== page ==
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Published by the American Society of Agricultural and Biological Engineers, St. Joseph, Michigan

Citation:  Pp. 263-268 in the Ninth International Animal, Agricultural and Food Processing Wastes Proceedings of the 12-15 October 2003 Symposium (Research Triangle Park, North Carolina USA), Publication Date 12 October 2003.  701P1203.(doi:10.13031/2013.15260)
Authors:   T. Nennich, J. H. Harrison, D. Meyer, W. P. Weiss, A. J. Heinrichs, R. L. Kincaid, W. J. Powers, R. K. Koelsch, and P. E. Wright
Keywords:   Dairy manure production, nutrient excretion characteristics

Total collection data from many universities were pooled for statistical analyses to evaluate existing data from dairy animals and determine if one or more modifications were needed for Standard Table D384.1. Many of these studies were carried out to evaluate nutritional characteristics associated with different diets. The data collected were sufficient to evaluate total manure, total and volatile solids, and N excretion values. Some experiments had sufficient number of samples analyzed to evaluate P, K, Ca, Mg, Na, Cl, S, and micro-elements. Statistical analyses were conducted to determine if a single column value was appropriate and define the regression equations necessary to estimate excretions if the assumptions of the column inputs were not met.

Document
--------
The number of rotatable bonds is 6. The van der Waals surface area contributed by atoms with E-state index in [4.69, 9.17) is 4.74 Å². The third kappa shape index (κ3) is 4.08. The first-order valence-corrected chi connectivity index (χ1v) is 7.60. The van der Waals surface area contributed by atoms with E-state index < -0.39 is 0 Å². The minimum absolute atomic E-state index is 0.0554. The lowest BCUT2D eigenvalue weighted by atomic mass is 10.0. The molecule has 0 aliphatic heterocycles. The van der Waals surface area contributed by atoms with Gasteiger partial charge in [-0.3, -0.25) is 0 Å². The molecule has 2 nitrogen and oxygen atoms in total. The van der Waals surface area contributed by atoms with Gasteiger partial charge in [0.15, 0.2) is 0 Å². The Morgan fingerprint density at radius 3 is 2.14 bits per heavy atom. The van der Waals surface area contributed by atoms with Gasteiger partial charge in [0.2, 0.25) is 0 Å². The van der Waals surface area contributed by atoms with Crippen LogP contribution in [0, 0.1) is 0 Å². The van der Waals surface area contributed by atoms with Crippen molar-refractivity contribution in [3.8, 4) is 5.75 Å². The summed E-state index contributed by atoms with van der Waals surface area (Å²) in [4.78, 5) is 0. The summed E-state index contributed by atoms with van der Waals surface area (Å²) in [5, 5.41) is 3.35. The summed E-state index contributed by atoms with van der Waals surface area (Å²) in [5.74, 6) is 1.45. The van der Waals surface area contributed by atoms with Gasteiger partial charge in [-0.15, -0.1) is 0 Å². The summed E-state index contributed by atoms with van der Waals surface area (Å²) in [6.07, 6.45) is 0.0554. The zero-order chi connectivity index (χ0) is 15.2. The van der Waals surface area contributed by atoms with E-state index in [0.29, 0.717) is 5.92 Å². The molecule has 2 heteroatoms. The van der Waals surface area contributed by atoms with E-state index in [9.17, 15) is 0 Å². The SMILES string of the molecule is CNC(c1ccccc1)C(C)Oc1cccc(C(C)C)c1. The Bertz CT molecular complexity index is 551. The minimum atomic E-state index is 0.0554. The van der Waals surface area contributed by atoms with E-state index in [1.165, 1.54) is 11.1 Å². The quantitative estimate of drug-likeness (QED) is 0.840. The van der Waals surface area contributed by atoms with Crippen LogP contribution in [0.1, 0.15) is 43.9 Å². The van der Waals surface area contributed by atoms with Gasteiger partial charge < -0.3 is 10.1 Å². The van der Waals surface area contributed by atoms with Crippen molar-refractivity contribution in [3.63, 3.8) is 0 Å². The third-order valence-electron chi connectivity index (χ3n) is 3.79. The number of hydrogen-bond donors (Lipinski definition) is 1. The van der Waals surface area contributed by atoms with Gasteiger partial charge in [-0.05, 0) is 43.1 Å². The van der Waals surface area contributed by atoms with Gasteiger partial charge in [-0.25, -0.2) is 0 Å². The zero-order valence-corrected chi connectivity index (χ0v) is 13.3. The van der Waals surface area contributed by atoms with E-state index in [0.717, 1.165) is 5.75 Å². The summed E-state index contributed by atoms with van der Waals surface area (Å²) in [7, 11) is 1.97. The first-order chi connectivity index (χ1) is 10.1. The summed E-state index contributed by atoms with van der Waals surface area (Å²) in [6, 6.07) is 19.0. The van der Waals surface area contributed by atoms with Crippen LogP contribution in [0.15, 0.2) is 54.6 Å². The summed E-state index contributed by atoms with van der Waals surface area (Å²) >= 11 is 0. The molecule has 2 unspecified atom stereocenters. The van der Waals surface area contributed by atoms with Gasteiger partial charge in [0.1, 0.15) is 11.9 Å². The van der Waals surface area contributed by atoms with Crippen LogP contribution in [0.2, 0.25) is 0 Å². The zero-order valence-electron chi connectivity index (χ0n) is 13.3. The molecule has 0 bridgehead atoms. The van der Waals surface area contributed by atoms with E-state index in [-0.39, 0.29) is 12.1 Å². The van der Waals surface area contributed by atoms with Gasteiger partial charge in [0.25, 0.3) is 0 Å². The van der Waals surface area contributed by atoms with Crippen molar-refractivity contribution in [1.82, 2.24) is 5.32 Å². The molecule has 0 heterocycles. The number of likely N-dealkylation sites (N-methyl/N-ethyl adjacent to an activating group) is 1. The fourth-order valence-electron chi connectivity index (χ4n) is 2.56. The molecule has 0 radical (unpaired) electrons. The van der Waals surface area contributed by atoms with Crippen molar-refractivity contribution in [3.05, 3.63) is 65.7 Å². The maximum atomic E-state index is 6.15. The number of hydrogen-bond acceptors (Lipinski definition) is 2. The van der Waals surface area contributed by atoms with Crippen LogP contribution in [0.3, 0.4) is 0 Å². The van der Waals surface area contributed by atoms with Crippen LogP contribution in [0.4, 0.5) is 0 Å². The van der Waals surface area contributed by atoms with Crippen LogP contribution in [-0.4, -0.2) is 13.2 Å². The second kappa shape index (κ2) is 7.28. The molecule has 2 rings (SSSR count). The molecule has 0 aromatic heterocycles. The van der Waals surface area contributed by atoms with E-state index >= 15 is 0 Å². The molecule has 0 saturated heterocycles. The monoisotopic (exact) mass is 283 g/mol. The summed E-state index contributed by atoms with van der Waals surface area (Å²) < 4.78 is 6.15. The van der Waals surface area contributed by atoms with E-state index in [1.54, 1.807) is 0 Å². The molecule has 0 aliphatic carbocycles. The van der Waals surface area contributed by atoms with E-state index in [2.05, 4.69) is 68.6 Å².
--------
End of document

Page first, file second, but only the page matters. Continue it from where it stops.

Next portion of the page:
The results indicate that separate classifications are needed for replacement heifers and mature animals. Final classifications for replacement heifers included: milk fed calves, weaned calves weighing less than 274 kg, heifers weighing between 273 and 613 kg, and veal calves. Additionally, classifications for lactating and dry animals are needed. Previously, the estimates for manure production and nutrient excretion were based on body weight. These findings indicate that a better predictor for lactating cattle is daily milk production instead of body weight. Milk production drives feed intake in the lactating animal. It is most appropriate that estimated manure and nutrient excretion values reflect the relationship between feed intake, milk production (nutrient utilization) and nutrient excretion.

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